When working with reclaimed wood it is very important to remove any embedded metals like screws or nails. If not removed they can cause serious damage to carbide tipped saw blades if the two had to meet while sawing.

Reclaimed wood planter
A raised planter built using reclaimed wood.

Working with reclaimed wood as a beginner.

When finding your feet in the woodworking world, working with wood from dismantled pallets or shipping crates is a great way to practice your craft with minimal expenditure on the material. These can be obtained fairly easily and at low cost and be used to build planters, outdoor furniture, dog kennels, decorative fixtures etc.
If the woodworker does not possesses the patience to dismantle the pallets, dismantled pallets can be purchased from suppliers.

Dismantling is important because, as was mentioned earlier in the article, saw blades and nails are not friends.

 

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Posted by Jean

Website: http://woodworkjunkie.com

This article has 15 Comments

  1. Real nice site. I have always thought that old barn wood would make some neat things like wood paneling.
    I am not much of a carpenter but it is interesting. No shortage of old wood in Kansas !
    Do you know if there is a market for old wood?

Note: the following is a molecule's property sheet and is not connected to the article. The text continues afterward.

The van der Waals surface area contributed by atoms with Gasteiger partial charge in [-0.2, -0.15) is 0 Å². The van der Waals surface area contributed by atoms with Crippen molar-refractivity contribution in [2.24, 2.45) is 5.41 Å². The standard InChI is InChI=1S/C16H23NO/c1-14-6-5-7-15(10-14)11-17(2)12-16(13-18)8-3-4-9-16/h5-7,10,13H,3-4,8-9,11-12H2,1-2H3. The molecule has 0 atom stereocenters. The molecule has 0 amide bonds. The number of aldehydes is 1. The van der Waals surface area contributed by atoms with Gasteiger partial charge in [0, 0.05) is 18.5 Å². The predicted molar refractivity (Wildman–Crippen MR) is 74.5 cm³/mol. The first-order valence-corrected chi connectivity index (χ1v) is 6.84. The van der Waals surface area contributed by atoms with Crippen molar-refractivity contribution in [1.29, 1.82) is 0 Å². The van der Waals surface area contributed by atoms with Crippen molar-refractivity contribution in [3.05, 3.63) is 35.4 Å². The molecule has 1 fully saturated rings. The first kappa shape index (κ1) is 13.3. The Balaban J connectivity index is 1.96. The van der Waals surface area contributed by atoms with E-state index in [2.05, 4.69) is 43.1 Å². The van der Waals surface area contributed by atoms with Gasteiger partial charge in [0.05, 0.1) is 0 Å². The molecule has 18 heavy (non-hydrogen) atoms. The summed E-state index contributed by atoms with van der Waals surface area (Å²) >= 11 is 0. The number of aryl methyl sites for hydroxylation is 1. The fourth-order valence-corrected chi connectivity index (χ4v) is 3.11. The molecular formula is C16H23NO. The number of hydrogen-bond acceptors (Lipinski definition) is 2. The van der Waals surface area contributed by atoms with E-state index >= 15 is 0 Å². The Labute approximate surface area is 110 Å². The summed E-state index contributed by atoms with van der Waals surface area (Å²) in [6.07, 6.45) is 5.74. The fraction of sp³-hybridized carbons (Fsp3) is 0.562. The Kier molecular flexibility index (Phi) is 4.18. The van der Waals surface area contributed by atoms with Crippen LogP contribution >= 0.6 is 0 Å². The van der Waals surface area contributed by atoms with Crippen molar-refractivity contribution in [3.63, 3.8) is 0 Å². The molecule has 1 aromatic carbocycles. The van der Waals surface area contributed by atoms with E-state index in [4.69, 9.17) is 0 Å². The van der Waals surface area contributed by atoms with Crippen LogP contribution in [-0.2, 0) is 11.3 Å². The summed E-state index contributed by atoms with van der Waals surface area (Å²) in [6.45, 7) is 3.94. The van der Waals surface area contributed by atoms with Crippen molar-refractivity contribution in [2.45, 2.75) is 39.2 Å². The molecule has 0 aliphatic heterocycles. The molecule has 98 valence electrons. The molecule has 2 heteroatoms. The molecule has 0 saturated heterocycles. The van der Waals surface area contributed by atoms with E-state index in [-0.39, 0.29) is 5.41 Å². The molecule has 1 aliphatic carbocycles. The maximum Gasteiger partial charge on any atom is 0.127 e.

2. My wife works in a one-stop-shopping store. When pallets break and cannot be used she brings them home and I break it apart to make something out of it. I’ve made garden boxes mostly but some crafts. They look rustic and people who visit love the look. I also find old broken furniture selling for under $10 and repair them, sand, stain, etc. they look really nice. Working with wood is a relaxing hobby.

    1. Hello Hillard

      Yes, woodworking is a very relaxing hobby and what you’re explaining is exactly how I originally found my feet.
      As I mentioned in a older article. Restoring old or damaged wooden articles is also a great way to practice. Often these articles just need a fresh coat to give them new life.

      Jean

  3. Is there a big market for reclaimed wood? I have an old barn on my families farm that is going to be getting knocked down. How would I go about getting someone who wants that wood to come get it?

    1. Hi Kurtis
      I can’t exactly vouch for a general market with regards to location but I have experienced a market for reclaimed lumber. People are generally looking to buy reclaimed wood for one of two reasons. These being, to save cost’s or to acquire wood with certain characteristics. The problem is finding the buyer that is in the market for the wood you are looking to sell. Be it with regards to amount, quality or type. The fastest way of finding that buyer would be online. To advertise the barn just like you would sell anything else online.

      I have seen people make a living from salvaging railway sleepers to sell to people that make very unique furniture.

      Hope this helps
      Jean

  4. Hello Jean.
    I’m not very skillful when it comes to DIY stuff (imagine Homer Simpson making a shelf for spices) so the tip about using reclaimed wood for training hits the spot for me. After reading you site, I suddenly feel urge to try build something:)

    1. Hello Marek
      I’m so happy that this article has inspired you. Ultimately that is what we are trying to do.